In terms of development itself, Lavelle said he is determined to make sure Community members benefit from job opportunities over the lifetime of any given project.
“My goal is to literally create a new wealth legacy for African-Americans in the Hill and throughout the city,” he said. “And to ensure participation at every stage; from the food cart selling sandwiches, to construction, to professional services, to property management, all the way down the line.”
Legislatively, Lavelle has already made sure new parking revenue at the 28-acre site goes to a Hill development fund. He has also required banks that want city funds to reinvest in the poorest Black neighborhoods, and co-sponsored legislation with Burgess that created a Department of Equal Opportunity and to fund a disparity study.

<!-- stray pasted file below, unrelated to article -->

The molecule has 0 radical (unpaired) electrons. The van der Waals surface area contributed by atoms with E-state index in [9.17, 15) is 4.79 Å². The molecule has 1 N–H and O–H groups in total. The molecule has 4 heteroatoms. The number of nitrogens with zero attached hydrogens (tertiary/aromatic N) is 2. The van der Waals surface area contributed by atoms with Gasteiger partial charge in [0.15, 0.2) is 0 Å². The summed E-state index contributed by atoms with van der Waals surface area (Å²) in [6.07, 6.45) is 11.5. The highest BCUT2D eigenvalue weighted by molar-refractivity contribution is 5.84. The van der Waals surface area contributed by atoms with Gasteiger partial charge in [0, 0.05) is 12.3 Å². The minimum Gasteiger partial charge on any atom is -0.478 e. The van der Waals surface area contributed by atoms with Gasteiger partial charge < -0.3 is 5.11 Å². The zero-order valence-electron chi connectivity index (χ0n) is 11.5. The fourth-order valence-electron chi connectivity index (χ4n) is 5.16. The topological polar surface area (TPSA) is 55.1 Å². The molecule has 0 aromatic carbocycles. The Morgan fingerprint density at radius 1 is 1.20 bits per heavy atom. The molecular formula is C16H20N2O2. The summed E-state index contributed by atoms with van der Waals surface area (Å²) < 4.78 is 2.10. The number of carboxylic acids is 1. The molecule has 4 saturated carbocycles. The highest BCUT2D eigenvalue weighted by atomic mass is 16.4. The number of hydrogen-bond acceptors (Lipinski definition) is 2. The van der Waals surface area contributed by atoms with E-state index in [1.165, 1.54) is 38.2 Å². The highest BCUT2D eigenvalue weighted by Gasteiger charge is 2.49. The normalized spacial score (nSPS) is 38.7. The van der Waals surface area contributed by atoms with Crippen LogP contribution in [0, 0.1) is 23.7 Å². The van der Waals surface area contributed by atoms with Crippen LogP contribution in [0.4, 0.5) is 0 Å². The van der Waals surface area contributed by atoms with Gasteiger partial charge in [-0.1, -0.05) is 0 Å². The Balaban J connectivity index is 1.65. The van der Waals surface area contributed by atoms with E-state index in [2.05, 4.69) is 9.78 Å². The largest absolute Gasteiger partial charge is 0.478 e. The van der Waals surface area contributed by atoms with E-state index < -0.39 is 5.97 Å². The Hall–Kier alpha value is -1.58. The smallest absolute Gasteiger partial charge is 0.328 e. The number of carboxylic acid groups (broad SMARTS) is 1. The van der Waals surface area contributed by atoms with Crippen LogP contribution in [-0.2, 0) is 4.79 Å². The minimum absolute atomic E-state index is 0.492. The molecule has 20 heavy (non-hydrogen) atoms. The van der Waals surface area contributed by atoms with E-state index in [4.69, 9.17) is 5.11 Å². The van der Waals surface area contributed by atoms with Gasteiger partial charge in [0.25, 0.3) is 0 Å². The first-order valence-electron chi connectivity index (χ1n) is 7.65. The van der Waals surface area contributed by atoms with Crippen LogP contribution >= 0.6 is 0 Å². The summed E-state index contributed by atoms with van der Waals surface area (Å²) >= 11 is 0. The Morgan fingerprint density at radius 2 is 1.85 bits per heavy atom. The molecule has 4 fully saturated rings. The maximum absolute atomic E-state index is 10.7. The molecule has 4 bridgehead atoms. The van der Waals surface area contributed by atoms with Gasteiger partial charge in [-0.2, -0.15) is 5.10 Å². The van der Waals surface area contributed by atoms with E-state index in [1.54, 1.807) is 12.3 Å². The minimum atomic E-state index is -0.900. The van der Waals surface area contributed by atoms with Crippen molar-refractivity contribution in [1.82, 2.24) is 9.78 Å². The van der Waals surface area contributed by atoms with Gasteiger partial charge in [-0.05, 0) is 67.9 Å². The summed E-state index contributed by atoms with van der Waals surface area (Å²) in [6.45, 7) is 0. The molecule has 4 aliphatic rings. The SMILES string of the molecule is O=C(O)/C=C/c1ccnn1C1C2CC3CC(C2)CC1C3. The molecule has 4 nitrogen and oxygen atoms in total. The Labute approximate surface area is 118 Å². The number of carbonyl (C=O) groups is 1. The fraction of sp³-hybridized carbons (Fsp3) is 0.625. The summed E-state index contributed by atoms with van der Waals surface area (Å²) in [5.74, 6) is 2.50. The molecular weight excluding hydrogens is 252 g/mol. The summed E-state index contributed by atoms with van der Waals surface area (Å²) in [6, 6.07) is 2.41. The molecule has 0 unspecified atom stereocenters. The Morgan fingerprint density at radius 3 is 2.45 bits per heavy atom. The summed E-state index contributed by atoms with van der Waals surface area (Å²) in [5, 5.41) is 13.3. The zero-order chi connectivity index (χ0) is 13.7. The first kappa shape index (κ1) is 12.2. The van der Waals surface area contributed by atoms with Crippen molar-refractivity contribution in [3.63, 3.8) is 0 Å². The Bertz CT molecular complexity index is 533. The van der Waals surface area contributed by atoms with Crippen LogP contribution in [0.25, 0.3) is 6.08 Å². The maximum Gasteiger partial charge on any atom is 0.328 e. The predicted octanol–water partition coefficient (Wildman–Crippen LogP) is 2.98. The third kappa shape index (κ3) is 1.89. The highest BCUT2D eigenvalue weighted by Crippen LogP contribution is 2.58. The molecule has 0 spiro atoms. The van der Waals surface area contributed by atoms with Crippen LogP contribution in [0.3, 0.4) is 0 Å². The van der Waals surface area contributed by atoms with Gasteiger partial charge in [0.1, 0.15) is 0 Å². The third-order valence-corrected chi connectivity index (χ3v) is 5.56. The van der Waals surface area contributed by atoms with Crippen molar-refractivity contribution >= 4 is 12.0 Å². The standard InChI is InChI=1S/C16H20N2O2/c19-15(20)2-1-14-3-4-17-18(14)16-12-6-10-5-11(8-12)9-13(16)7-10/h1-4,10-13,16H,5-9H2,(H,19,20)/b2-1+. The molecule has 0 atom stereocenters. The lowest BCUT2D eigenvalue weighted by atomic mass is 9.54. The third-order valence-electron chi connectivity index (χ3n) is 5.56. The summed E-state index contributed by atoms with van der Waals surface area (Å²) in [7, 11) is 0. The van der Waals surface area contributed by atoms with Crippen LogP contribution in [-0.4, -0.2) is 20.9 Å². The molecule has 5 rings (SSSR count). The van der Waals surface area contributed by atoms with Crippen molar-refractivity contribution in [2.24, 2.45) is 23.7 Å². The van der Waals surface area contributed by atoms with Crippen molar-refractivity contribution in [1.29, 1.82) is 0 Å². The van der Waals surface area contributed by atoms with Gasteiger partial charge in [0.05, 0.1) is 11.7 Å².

Lavelle said he is currently working to reestablish the Black Contractors Association through the Urban Redevelopment Authority where he serves as a board member.
He wants to get it back up and running so there is a current database of Black plumbers, electricians, etc. that anyone can use. If anyone should know who and where these guys are, he said, it’s the URA.
“We can’t do this piecemeal, we have to be strategic,” he said. “The investment in people is just as important as the investment in infrastructure, and is critical to long term success.”
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